place for the future aggrandizement of their re-
spective fortunes, and this was the condition in
which they looked to the future and prepared
for its issues.

The advantages of the condition were with
Great Britain. She had grown to be the leading
power of Europe. Already the swing of conquest
was in the movement of her legislation and her
peoples. While the wars of the past twenty years
had taxed, they had not paupered her. She was
strong, consolidated, ambitious, courageous; and
she was Saxon, — the blood of endurance and

Spain held her position in the south and west
by a precarious tenure, and she so felt the feeble-
ness of that tenure that she neither made nor
cared to make any vigorous movements to extend
her possessions or to strengthen her holdings in
America. The L'^nited States, geographically,
held the center of opportunity, but the almost

chaos of the era that followed the close of the
Revolutionary war was over the face of her politi-
cal history, and she needed time in which to gird
herself for the strain of the future. But she had
the strength to wait, for she, too, was Saxon.
And so, with the parties in direct interest in the
movements that were so surely to follow prepar-
ing for the race of empire westward, we come to
the real opening of the era of discovery by land
westward of the great mountains.

These were begun solely by private enterprise
for individual gain. They early reached the Ath-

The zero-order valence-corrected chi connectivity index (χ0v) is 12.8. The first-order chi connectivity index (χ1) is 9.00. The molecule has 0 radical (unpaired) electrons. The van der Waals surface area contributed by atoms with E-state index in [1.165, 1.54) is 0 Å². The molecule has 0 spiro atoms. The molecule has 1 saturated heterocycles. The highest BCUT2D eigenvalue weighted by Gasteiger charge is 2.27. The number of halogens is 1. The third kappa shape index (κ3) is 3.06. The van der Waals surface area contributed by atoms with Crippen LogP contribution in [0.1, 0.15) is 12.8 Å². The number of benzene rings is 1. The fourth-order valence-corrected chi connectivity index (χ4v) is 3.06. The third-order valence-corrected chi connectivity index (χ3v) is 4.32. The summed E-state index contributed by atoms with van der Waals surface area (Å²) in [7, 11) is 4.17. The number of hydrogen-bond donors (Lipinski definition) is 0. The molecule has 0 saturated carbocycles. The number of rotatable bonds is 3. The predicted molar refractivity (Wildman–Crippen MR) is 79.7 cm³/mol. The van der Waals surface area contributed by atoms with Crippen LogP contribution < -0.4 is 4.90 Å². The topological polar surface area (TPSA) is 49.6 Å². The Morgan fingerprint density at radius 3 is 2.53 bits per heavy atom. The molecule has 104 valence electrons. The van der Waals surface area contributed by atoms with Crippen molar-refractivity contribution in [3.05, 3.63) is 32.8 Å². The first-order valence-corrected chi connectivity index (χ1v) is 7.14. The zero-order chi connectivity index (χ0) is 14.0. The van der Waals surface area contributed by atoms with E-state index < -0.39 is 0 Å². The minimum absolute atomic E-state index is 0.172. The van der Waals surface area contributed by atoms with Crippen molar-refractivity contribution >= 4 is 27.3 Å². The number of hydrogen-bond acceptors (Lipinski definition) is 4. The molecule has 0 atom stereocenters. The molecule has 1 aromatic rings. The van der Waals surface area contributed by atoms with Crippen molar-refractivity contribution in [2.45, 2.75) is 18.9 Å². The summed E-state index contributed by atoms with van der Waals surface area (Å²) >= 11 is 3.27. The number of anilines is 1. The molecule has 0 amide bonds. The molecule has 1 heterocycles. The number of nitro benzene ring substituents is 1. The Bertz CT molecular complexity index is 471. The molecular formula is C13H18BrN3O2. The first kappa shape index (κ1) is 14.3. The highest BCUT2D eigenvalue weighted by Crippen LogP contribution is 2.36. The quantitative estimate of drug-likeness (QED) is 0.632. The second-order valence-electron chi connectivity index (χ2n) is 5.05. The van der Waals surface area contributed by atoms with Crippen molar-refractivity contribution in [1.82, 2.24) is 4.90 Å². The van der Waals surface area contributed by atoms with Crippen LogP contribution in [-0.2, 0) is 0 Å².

abasca and Saskatchewan. But the field was too
great for individual resources, and besides the
Hudson's Bay Company entered the field with a
competition which could only be met by combi-
nation. So the Northwest Company, of Montreal,
was formed in 1784 for the express purpose of
meeting and overcoming the competition of the
Hudson's Bay Company, which had proved so
ruinous to the individual traders who had ven-
tured into the country before. In a very few
years this became a most prosperous and power-
ful organization, and its traders and explorers
filled all the country east of the Rocky mountains
as far north as the Arctic and ,as far south as
the Missouri.

The great headquarters of this company was
at "Fort Chippewyan" on Lake Athabasca, and
were under the charge of Alexander Mackenzie,
a very resolute and able man, whose enterprise
in explorations stamped his name on the geog-
raphy of all the west and north. In 1791 he
organized a small party for a western explora-
tion, intending to prosecute his journey until he
reached the Pacific ocean. He had, two years
before, discovered the river that bears his own
name, and followed it from its source in Great
Slave lake to where it discharges its waters into
the Arctic ocean. Having thus ascertained the
character and extent of the country to the north-

Online LibraryLewis Publishing Company. cnAn illustrated history of the state of Idaho, containing a history of the state of Idaho from the earliest period of its discovery to the present time, together with glimpses of its auspicious future; illustrations ... and biographical mention of many pioneers and prominent citizens of to-day .. → online text (page 3 of 136)